QUMRAN, West Bank — The discovery of a 2,000-year-old toilet at one of the world's most important archaeological sites is focusing renewed interest on a question that has preoccupied scholars for more than half a century: Who lived at Qumran?
In a new study, three researchers say they have discovered the outdoor latrine used by the ancient residents of Qumran, on the barren banks of the Dead Sea. They say the find proves the people living here two millennia ago were Essenes, an ascetic Jewish sect that left Jerusalem to seek proximity to God in the desert.
Qumran and its environs have already yielded many treasures: the remains of a settlement with an aqueduct and ritual baths, ancient sandals and pottery, and perhaps the greatest archaeological find of the 20th century: the Dead Sea Scrolls.
The scrolls, which include fragments of the books of the Old Testament and treatises on communal living and apocalyptic war, have shed important light on Judaism and the origins of Christianity.
Thanks to an Israeli anthropologist, an American textual scholar and a French paleoparasitologist, researchers can now add another find: human excrement.
Subject of lively debate
The discovery is more significant than it may seem. The nature of the settlement at Qumran is the subject of a lively academic debate.
The traditional view, supported by a majority of scholars since the site was first excavated in the 1950s, is that the settlement was inhabited by Essene monks who observed strict rules of ritual purity and celibacy and who wrote many of the Dead Sea Scrolls.
The second school says the people living at Qumran were farmers, potters or soldiers, and had nothing to do with the Essenes. The scrolls, according to this view, were written in Jerusalem and stashed in caves at Qumran by Jewish refugees fleeing the Roman conquest of the city in the first century.
The researchers behind the latrine finding, which is being published in the scholarly journal Revue de Qumran, say it supports the traditional view linking the residents of Qumran with the Essenes.
A description of Essene practice by the Jewish historian Josephus Flavius in the first century notes that Essene rules required them to distance themselves from inhabited areas to defecate and "dig a trench a foot deep" which was then to be covered with soil.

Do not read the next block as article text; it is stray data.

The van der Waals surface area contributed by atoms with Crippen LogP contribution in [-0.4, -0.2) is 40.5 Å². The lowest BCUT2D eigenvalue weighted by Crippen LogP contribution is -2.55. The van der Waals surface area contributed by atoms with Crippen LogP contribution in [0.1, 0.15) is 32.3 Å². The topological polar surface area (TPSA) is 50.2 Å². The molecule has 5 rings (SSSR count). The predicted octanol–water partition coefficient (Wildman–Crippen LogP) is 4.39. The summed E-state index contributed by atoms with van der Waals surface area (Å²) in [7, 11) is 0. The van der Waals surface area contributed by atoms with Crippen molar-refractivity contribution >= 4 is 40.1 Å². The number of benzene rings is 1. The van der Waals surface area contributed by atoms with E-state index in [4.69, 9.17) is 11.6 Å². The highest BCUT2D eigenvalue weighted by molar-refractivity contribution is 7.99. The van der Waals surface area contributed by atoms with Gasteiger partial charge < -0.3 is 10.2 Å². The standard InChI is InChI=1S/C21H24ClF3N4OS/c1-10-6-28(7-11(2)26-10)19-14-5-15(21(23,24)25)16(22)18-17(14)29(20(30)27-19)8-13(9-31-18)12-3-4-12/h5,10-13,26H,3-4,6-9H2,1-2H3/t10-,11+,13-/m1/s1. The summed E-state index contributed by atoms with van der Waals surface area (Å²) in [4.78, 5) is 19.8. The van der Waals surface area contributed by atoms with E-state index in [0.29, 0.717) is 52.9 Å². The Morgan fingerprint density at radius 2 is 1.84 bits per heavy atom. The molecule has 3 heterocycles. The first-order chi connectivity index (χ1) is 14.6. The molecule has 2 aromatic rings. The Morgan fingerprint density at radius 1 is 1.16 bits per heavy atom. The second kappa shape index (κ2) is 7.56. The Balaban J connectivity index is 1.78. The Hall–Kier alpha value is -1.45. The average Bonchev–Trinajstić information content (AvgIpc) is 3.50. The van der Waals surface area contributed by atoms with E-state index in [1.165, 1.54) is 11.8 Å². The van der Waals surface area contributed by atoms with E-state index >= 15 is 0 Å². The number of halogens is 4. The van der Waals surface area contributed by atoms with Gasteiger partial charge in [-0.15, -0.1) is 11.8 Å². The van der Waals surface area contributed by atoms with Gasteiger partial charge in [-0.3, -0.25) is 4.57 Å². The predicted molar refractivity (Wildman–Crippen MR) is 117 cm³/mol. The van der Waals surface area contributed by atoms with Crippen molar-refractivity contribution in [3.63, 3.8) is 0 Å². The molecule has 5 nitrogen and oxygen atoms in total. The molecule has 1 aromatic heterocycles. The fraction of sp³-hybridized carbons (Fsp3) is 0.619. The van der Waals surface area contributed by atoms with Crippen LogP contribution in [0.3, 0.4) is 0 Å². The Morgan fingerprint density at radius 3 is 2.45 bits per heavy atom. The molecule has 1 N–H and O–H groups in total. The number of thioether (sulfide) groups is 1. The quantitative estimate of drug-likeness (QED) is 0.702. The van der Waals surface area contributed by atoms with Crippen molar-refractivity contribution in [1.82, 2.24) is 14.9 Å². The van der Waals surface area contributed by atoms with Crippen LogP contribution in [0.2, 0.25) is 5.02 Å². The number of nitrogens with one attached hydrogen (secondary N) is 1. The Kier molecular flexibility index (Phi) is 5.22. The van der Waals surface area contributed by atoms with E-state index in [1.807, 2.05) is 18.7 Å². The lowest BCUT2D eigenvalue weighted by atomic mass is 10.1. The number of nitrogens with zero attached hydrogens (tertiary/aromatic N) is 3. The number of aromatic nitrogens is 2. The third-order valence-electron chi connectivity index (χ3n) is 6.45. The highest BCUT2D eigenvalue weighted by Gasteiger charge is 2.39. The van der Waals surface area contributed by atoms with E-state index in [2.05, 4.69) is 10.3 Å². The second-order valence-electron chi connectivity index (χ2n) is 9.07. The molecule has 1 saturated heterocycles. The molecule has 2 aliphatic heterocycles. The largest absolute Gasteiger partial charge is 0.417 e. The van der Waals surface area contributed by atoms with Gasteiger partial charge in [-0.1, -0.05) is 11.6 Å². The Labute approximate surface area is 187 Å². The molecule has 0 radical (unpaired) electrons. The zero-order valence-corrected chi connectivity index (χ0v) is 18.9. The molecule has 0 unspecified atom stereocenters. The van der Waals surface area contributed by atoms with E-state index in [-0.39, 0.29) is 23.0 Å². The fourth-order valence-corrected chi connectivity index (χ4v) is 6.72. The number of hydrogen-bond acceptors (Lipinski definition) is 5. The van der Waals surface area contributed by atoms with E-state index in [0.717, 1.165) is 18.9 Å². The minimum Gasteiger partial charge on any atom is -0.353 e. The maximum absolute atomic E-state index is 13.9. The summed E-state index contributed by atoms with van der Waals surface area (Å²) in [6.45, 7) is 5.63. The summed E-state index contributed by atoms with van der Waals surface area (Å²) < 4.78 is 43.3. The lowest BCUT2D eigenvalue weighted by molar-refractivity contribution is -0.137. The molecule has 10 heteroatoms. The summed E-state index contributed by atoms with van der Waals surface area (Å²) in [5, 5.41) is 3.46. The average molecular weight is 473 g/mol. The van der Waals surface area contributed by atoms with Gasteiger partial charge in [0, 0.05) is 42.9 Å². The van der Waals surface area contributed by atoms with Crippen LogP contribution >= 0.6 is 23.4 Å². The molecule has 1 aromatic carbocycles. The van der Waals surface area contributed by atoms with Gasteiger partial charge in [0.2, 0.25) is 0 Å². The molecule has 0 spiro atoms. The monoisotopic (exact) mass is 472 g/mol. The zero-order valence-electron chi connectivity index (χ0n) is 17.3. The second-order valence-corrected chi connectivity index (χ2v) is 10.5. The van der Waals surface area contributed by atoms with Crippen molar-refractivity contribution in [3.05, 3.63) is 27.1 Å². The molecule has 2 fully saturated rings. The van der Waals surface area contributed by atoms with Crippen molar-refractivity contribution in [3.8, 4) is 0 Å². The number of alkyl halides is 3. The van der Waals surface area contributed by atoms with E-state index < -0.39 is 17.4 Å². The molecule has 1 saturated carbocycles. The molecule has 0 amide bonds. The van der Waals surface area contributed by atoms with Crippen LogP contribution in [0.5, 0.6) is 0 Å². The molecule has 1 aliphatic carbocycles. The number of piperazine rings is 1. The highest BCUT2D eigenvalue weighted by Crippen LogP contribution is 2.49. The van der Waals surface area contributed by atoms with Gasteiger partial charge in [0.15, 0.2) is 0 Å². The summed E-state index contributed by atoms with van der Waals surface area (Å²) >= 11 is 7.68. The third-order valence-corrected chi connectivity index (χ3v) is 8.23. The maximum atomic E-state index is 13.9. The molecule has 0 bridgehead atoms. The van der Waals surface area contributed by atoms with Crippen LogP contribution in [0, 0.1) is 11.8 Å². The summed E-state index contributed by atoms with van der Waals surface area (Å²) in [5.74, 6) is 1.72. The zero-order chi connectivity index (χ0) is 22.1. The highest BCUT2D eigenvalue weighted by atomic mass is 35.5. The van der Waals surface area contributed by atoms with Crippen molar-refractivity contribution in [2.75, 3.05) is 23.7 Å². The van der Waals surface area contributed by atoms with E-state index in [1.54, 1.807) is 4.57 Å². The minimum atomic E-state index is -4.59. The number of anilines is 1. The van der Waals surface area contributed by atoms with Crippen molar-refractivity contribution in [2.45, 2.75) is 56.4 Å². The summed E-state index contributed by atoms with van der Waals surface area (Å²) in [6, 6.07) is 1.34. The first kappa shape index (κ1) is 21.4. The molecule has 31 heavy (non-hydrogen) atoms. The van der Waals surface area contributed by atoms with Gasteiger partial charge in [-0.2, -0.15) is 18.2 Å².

Joe Zias, a Jerusalem-based anthropologist, and James Tabor, a Dead Sea Scrolls expert from the University of North Carolina, decided to look for the Qumran latrine. If it was far from the settlement ruins and if the excrement was buried, it would offer evidence the people living at the site were Essenes.
Zias and Tabor identified an area behind a rock outcropping, took soil samples and sent them to Stephanie Harter-Lailheugue, a French scientist specializing in ancient parasites. The samples tested positive for pinworms and two other intestinal parasites found only in humans.
Traces found underground
The excrement traces were found underground — meaning the feces had been buried, as required by Essene law — a nine-minute walk uphill from the settlement.
Still, there is no way to date the fecal parasites, which could have been left by Bedouin. To counter this, the paper quotes a Bedouin scholar as saying the nomads do not bury their feces.
Another problem is that archaeologists have already identified a toilet at Qumran — inside the settlement. But Zias believes it was for emergencies: In some cases, divine commandments notwithstanding, nine minutes outside the camp was too far to go.